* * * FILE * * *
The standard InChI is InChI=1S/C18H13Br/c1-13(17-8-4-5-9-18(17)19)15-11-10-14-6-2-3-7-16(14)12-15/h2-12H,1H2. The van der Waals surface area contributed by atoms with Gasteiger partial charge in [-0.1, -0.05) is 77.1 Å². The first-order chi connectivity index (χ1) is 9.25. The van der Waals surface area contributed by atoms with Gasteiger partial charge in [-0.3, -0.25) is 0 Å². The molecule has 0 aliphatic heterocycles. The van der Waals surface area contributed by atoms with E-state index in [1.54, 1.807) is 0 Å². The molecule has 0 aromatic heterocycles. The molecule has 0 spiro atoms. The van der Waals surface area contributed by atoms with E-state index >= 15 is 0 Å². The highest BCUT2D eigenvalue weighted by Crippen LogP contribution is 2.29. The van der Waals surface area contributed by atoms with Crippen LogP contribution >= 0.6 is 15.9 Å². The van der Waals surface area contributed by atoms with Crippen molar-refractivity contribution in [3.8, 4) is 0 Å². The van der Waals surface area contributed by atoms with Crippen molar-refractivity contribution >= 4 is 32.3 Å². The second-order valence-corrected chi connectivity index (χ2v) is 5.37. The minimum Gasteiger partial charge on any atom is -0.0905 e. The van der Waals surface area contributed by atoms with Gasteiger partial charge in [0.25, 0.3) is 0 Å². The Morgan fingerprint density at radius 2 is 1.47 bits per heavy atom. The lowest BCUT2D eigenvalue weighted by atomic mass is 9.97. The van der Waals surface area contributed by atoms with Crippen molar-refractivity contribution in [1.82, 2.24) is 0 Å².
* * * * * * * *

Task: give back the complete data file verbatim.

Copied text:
The standard InChI is InChI=1S/C18H13Br/c1-13(17-8-4-5-9-18(17)19)15-11-10-14-6-2-3-7-16(14)12-15/h2-12H,1H2. The van der Waals surface area contributed by atoms with Gasteiger partial charge in [-0.1, -0.05) is 77.1 Å². The first-order chi connectivity index (χ1) is 9.25. The van der Waals surface area contributed by atoms with Gasteiger partial charge in [-0.3, -0.25) is 0 Å². The molecule has 0 aliphatic heterocycles. The van der Waals surface area contributed by atoms with E-state index in [1.54, 1.807) is 0 Å². The molecule has 0 aromatic heterocycles. The molecule has 0 spiro atoms. The van der Waals surface area contributed by atoms with E-state index >= 15 is 0 Å². The highest BCUT2D eigenvalue weighted by Crippen LogP contribution is 2.29. The van der Waals surface area contributed by atoms with Crippen LogP contribution >= 0.6 is 15.9 Å². The van der Waals surface area contributed by atoms with Crippen molar-refractivity contribution in [3.8, 4) is 0 Å². The van der Waals surface area contributed by atoms with Crippen molar-refractivity contribution >= 4 is 32.3 Å². The second-order valence-corrected chi connectivity index (χ2v) is 5.37. The minimum Gasteiger partial charge on any atom is -0.0905 e. The van der Waals surface area contributed by atoms with Gasteiger partial charge in [0.25, 0.3) is 0 Å². The Morgan fingerprint density at radius 2 is 1.47 bits per heavy atom. The lowest BCUT2D eigenvalue weighted by atomic mass is 9.97. The van der Waals surface area contributed by atoms with Crippen molar-refractivity contribution in [1.82, 2.24) is 0 Å².